As usual, the simplest things are often the best. A recent paper looked at the newest and greatest “drug” to use for providing postoperative analgesia: the good, old-fashioned ice pack!
This concept is obviously not new. Cold is known to quiet inflammation, which is inevitable when tissues are incised. Athletes and their trainers have used ice packs forever. Surgical studies have evaluated their use in orthopedic extremity procedures as well as hernia repairs.
The current paper, from several surgical departments at Emory in Atlanta, randomly allocated patients to have an ice pack placed on their laparotomy incision. Only patients undergoing open abdominal procedures were included. Ice packs were maintained in place for 24 hours, and were then allowed as long as the patient wanted it. Pain, as judged by the analog pain scale, narcotic use, and hospital length of stay were measured. A power analysis was actually performed, and the number of patients required to detect a 15% difference were enrolled (!).
Here are the factoids:
- 55 patients were enrolled, and were truly randomized
- Most operations were for pancreatic, gastric, liver, and colorectal cancers
- The usual demographics of the two groups were identical
- Pain score was decreased as measured twice later in the day on day 1, and once on day 3
- Narcotic use was lower on day 1
- Length of stay was the same for both groups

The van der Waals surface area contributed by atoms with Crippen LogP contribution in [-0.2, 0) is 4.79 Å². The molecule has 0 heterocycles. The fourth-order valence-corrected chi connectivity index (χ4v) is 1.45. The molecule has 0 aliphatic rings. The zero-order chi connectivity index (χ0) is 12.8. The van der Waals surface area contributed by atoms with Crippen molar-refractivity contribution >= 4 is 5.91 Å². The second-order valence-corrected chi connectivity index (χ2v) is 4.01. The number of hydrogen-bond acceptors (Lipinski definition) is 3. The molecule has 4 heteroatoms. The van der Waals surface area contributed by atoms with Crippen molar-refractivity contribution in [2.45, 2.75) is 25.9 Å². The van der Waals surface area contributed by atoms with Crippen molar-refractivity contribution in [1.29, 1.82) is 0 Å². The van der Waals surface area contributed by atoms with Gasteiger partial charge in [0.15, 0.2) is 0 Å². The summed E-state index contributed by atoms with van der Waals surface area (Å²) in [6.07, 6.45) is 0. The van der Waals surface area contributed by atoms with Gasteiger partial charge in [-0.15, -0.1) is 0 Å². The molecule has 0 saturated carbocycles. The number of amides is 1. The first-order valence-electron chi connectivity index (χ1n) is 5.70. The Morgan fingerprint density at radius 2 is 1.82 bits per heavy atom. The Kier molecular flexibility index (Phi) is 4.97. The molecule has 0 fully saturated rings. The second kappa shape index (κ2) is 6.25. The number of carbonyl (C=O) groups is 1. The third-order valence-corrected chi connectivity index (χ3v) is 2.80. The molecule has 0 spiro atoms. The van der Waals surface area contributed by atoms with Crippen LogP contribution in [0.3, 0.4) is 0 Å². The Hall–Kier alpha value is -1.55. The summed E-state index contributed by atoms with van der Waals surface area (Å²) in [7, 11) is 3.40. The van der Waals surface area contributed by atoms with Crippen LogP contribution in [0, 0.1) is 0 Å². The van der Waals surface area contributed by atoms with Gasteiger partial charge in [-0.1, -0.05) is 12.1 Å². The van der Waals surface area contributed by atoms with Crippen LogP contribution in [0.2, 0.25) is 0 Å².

- Patients in the cryotherapy group requested to keep the ice packs for an average 2.75 days. None requested removal at the end of day 1.
- Most stated that they would request an ice pack the next time they had surgery
Bottom line: For once, a nicely done study! Simple and to the point. It reinforces the concept that cheap and simple can still be good. The ice packs in this study were plain old refillable bags filled with ice cubes, not fancy gel or chemical packs that cost lots of money. And the decrease in narcotic use is huge! The side effects of these drugs (constipation, urinary retention, allergic reaction, etc.) create the need for interventions that introduce another whole world of complications.
Consider adding the simple old ice pack to your armamentarium of postop pain relief. But remember, you’ve got to start it as early as possible for best effect, ideally as the surgical dressing is placed.
Reference: Ice Packs Reduce Postoperative Midline Incision Pain and Narcotic Use: A Randomized Controlled Trial. JACS 10.1016/j.jamcollsurg.2014.03.057, 2014.